Addiction

Exercise helps treat addiction by altering brain's dopamine system

New research by the University at Buffalo Research Institute on Addictions has identified a key mechanism in how aerobic exercise can help impact the brain in ways that may support treatment—and even prevention strategies—for ...

Neuroscience

Afternoon slump in reward response

Activation of a reward-processing brain region peaks in the morning and evening and dips at 2 p.m., finds a study of healthy young men published in The Journal of Neuroscience. This finding may parallel the drop in alertness ...

Neuroscience

Sensation-seeking may be linked to brain anatomy

People prone to seeking stimulation and acting impulsively may have differences in the structure of their brains according to a study published in the April 6 issue of The Journal of Neuroscience. What's more, those differences ...

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Substance abuse

Although the term substance can refer to any physical matter, substance abuse has come to refer to the overindulgence in and dependence on a chemical leading to effects that are detrimental to the individual's physical and mental health, or the welfare of others.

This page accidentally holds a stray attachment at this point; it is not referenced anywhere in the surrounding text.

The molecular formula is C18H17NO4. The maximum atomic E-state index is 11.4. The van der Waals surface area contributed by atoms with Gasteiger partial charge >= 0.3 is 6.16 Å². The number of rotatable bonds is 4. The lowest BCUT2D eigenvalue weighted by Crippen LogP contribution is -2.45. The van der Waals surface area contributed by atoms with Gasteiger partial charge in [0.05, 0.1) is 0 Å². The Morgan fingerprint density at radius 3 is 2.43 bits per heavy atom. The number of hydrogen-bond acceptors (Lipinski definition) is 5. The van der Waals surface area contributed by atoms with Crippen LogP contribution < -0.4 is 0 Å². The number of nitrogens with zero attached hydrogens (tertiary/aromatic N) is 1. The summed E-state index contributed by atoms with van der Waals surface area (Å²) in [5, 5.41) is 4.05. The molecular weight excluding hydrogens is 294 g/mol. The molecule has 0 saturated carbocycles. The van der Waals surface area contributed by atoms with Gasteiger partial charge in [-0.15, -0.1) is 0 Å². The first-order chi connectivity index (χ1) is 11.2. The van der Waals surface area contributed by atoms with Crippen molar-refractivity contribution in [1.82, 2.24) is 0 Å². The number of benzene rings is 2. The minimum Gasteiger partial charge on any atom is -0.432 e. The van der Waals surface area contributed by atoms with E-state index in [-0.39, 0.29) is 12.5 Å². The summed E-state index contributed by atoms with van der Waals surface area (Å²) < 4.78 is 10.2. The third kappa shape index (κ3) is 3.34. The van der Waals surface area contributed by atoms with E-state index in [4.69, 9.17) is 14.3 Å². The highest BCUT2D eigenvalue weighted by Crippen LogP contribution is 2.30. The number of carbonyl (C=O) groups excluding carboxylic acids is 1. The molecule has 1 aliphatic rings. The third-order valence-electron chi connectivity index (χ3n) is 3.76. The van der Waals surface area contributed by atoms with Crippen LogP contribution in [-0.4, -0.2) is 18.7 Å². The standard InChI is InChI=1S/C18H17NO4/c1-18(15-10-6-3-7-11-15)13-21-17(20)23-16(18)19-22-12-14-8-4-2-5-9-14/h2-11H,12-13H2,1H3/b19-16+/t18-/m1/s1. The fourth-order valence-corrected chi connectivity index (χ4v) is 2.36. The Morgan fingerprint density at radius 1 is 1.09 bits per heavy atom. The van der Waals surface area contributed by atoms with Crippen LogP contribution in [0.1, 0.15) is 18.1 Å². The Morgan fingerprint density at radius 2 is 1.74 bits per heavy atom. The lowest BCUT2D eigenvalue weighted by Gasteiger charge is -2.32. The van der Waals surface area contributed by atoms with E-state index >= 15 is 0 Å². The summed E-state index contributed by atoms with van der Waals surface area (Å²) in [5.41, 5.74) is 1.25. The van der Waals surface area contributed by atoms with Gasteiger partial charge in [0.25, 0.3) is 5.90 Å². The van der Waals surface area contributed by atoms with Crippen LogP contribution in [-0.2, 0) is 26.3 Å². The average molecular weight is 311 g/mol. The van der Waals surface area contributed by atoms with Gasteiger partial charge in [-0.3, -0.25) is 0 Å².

The disorder is characterized by a pattern of continued pathological use of a fatty foods, that results in repeated adverse social consequences related to eating, such as failure to meet work, family, or school obligations, interpersonal conflicts, or dating problems. There are on-going debates as to the exact distinctions between substance abuse and substance dependence, but current practice standard distinguishes between the two by defining substance dependence in terms of physiological and behavioral symptoms of substance use, and substance abuse in terms of the social consequences of substance use.

Substance abuse may lead to addiction or substance dependence. Medically, physiologic dependence requires the development of tolerance leading to withdrawal symptoms. Both abuse and dependence are distinct from addiction which involves a compulsion to continue using the substance despite the negative consequences, and may or may not involve chemical dependency. Dependence almost always implies abuse, but abuse frequently occurs without dependence, particularly when an individual first begins to abuse a substance. Dependence involves physiological processes while substance abuse reflects a complex interaction between the individual, the abused substance and society.

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